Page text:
Riders of e-scooters are more likely to get in an accident and suffer an injury than any other form of personal transport, according to a new study.
The work by the University of California Los Angeles (UCLA) estimated that for every million rides made on an e-scooter, about 115 will result in some form of injury.
In comparison, motorcyclists face the prospect of an injury 104 times out of a million, and for people on a bicycle it is just 15 injuries per million trips.
They used data on 1,354 people treated at clinics in Los Angeles from January 2014 and January 2020 – before and after the introduction of e-scooters to the area.
The team say the injury rate is likely to be an underestimate, but that the individual accidents that lead to them are likely less severe and fatal than from a motorcycle.
Riders of e-scooters are more likely to get in an accident and suffer an injury than any other form of personal transport, according to a new study. Stock image
A report published by management consulting firm McKinsey in 2019 predicted that in the near future 1 in 10 trips shorter than five miles will be made using a shareable e-scooter summoned from a smartphone app.
‘There are millions of riders now using these scooters, so it’s more important than ever to understand their impact on public health,’ said Dr Joann Elmore, senior author of the study and a professor at UCLA.
‘The finding that rates of injuries from e-scooters are similar to rates for motorcycle injuries is startling,’ she explained.
‘The ease of public access to on-demand shareable scooters and safety regulations that are still in their infancy suggest that e-scooter operators, cities and health care providers will continue to see a significant number of injuries each year.’
The latest findings back up those from a smaller-scale study published in 2019 by UCLA, that found people injured in e-scooter accidents often sustain fractures and head trauma requiring treatment in an emergency department.
That only had data from a few hundred people, whereas the new study included data on 1,354 people that had been treated at 180 outpatient clinics run by UCLA.
The work by the University of California Los Angeles (UCLA) estimated that for every million rides made on an e-scooter, about 115 will result in some form of injury. Stock image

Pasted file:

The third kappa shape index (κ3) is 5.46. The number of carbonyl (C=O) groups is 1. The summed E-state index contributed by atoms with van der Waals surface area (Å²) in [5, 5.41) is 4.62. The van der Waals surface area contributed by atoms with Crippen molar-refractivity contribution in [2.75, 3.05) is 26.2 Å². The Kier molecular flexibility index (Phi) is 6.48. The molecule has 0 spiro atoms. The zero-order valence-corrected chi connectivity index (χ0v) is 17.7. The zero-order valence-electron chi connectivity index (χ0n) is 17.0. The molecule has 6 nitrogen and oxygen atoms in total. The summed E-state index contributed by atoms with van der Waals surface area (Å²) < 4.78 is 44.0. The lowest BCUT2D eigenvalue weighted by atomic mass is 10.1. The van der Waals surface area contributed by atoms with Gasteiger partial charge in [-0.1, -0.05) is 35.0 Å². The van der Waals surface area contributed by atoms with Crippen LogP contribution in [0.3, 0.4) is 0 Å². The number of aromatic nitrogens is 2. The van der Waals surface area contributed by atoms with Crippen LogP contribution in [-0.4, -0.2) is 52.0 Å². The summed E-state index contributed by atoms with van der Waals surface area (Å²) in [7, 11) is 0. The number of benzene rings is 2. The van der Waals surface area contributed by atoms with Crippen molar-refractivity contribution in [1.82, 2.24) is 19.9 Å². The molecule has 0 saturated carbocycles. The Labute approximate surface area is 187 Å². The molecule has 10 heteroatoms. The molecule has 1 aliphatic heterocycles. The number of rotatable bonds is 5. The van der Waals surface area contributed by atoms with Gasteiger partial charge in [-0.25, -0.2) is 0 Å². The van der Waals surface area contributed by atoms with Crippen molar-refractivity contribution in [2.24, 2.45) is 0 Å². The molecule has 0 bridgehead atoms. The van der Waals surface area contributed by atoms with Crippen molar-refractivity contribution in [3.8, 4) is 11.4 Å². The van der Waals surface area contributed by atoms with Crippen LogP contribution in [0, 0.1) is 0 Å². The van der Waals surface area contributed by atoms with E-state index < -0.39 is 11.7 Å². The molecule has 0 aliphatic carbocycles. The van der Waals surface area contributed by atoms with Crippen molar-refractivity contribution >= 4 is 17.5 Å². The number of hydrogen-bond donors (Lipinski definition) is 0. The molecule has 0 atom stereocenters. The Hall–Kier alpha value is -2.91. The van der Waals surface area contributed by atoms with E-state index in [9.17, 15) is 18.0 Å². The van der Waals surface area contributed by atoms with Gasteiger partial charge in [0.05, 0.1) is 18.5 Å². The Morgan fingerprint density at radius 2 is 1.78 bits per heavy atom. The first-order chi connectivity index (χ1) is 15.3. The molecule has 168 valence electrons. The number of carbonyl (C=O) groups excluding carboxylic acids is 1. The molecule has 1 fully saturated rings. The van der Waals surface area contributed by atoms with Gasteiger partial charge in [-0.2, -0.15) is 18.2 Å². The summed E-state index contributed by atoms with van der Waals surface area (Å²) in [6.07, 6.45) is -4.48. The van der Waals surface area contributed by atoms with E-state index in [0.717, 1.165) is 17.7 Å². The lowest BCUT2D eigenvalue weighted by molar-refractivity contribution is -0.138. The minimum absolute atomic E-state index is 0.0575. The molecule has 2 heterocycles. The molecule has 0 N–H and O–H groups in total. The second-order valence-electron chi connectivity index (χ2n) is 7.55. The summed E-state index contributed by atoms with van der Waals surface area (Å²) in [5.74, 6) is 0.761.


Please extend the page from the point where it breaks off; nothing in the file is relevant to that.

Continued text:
By looking at six years of information, the team were able to compare data from before and after the rollout of shareable e-scooters in LA.
‘Prior to the widespread introduction of shareable e-scooters in 2018, there were at most 13 e-scooter injuries per year,’ the study’s authors explained.
‘After [the] introduction of shareable e-scooter operators in our region, e-scooter injuries increased to 595 and 672 in 2018 and 2019, respectively.’
Those injured in e-scooter accidents were not only the riders, but also pedestrians who were hit by moving e-scooters or who tripped over parked e-scooters.
E-scooters pose risk to ALL road users without tough regulations controlling their use, leading insurers say
Robust regulations and enforcement are needed around the use of e-scooters, say insurance industry bodies amid fears over their safety.
In the year ending June 2021 there were 882 accidents involving the devices across Britain, government figures show.
This resulted in 931 casualties – of whom 732 were e-scooter users.
In a letter to Transport Secretary Grant Shapps, bodies such as the Association of British Insurers said there are concerns about a risk to all road users until there is robust regulation beyond official trials.
It called for coherent standards on e-scooter construction and safety, including whether wearing helmets is made mandatory.
Last month transport minister Baroness Vere of Norbiton told peers that trials of the devices were ‘making progress’.